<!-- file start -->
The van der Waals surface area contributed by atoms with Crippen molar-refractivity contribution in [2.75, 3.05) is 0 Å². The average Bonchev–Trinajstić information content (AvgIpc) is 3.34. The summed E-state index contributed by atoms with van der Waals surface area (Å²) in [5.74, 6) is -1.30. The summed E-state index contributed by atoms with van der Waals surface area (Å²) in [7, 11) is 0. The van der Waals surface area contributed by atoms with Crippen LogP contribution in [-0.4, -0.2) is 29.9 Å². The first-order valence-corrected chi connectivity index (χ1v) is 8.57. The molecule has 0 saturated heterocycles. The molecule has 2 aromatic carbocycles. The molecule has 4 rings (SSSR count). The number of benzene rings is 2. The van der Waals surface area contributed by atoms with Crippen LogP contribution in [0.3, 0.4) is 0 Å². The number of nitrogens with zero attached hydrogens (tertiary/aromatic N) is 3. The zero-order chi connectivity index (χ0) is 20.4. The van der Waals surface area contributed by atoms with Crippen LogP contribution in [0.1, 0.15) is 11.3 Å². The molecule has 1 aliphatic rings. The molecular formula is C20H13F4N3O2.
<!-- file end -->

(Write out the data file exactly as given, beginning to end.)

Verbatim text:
The van der Waals surface area contributed by atoms with Crippen molar-refractivity contribution in [2.75, 3.05) is 0 Å². The average Bonchev–Trinajstić information content (AvgIpc) is 3.34. The summed E-state index contributed by atoms with van der Waals surface area (Å²) in [5.74, 6) is -1.30. The summed E-state index contributed by atoms with van der Waals surface area (Å²) in [7, 11) is 0. The van der Waals surface area contributed by atoms with Crippen LogP contribution in [-0.4, -0.2) is 29.9 Å². The first-order valence-corrected chi connectivity index (χ1v) is 8.57. The molecule has 0 saturated heterocycles. The molecule has 2 aromatic carbocycles. The molecule has 4 rings (SSSR count). The number of benzene rings is 2. The van der Waals surface area contributed by atoms with Crippen LogP contribution in [0.3, 0.4) is 0 Å². The number of nitrogens with zero attached hydrogens (tertiary/aromatic N) is 3. The zero-order chi connectivity index (χ0) is 20.4. The van der Waals surface area contributed by atoms with Crippen LogP contribution in [0.1, 0.15) is 11.3 Å². The molecule has 1 aliphatic rings. The molecular formula is C20H13F4N3O2.